4. In the decision reported in Mohan Singh v. Jankidas, AIR 1937 Lah 241, the suit by an unregistered firm was dismissed on the ground that S. 69 is a bar. The unregistered firm thereafter assigned its claim to a registered firm. A suit was filed by the registered firm and it was held that it was maintainable. This was held that it was maintainable. This was in the view that the unregistered firm, which assigned the claim, could have itself maintained another suit for recovery of the suit claim after its registration and if it could maintain another suit, the assignee from the unregistered firm also could maintain a suit and the dismissal of the previous suit would not operate as a bar.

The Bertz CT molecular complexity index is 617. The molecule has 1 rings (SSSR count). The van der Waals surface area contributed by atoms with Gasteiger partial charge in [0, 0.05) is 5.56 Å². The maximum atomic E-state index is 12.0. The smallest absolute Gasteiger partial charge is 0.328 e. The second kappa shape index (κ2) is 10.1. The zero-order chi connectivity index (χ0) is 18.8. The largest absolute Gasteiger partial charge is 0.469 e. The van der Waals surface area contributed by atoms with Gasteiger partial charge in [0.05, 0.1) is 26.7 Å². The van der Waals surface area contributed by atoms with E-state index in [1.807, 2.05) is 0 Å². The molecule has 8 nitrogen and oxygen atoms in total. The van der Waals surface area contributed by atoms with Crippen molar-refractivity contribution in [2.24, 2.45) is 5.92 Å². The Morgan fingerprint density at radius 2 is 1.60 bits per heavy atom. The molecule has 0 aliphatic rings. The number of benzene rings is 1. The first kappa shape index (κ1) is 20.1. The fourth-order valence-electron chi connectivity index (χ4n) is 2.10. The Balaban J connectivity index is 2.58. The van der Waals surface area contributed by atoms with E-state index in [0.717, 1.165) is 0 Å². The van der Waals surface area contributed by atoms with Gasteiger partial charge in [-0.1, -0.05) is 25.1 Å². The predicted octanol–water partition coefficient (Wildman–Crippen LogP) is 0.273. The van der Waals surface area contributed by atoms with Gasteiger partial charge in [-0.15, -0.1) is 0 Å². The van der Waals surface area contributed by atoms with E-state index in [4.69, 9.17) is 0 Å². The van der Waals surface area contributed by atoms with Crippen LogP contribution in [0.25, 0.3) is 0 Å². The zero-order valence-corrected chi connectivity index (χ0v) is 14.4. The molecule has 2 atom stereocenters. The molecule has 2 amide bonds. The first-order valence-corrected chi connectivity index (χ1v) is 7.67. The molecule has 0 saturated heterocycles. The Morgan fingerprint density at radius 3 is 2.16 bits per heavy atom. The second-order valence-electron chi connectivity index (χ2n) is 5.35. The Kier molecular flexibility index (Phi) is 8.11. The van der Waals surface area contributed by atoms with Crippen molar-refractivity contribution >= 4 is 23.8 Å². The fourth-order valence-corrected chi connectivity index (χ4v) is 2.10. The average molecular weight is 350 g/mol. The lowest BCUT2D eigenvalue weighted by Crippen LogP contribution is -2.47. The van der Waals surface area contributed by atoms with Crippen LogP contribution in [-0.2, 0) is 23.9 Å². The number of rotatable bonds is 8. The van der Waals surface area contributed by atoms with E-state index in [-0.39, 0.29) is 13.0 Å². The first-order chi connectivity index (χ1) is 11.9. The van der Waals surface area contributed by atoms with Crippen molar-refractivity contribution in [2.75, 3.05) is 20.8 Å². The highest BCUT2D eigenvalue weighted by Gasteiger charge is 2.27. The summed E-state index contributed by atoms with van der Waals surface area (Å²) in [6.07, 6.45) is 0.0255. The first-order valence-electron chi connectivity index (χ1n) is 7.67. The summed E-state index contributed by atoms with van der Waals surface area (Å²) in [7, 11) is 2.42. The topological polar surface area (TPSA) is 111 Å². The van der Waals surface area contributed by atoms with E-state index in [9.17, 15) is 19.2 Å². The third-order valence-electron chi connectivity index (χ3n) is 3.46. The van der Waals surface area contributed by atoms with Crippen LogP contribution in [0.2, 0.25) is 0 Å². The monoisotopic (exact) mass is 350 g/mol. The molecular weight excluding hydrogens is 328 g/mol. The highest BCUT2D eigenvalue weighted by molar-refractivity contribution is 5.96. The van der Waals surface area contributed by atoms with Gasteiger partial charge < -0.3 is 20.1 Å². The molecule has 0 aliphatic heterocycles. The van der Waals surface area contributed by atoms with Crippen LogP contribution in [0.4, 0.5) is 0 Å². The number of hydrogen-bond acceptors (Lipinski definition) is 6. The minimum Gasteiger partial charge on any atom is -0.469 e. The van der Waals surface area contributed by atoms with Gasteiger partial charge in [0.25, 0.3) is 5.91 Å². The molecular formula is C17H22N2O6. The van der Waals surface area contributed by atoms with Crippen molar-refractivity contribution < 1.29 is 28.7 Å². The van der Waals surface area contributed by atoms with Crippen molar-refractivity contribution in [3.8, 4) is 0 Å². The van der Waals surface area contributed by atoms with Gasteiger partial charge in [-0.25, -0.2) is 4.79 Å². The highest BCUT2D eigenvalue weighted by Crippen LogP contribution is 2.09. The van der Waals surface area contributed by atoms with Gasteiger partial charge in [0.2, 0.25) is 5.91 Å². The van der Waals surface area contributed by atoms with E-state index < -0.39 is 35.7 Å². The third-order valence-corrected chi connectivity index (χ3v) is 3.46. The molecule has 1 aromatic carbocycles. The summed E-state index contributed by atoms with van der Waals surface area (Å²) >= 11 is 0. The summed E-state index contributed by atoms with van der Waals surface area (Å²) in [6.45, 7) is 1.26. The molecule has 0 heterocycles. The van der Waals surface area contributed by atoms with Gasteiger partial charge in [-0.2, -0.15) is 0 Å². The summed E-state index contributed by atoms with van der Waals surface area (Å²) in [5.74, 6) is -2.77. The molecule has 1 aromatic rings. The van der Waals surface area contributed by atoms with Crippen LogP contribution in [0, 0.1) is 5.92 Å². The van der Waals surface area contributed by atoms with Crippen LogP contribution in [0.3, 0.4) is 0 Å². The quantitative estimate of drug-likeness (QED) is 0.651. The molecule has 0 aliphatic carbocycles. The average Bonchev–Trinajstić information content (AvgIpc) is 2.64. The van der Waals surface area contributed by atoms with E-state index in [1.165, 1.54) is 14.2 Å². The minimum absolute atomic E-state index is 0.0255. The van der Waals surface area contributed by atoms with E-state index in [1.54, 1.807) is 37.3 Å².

5. The decision in Malhotra and Co, v. Ramesh Mistri, AIR 1971 PH 212, is an interesting case. In that case, the suit filed by an unregistered firm was sought to be withdrawn and permission for filing a fresh suit was also prayed for, under O. XXIII, R. 1, C.P.C. But the permission to file a fresh suit was not granted and the suit was dismissed as withdrawn. In the revision petition filed against that order, the learned Judge held that since the plaintiff wanted to withdraw the suit, the proper order to pass was to dismiss the suit and not to pass the order impugned. While so holding, the learned Judge further observed (at P. 212):-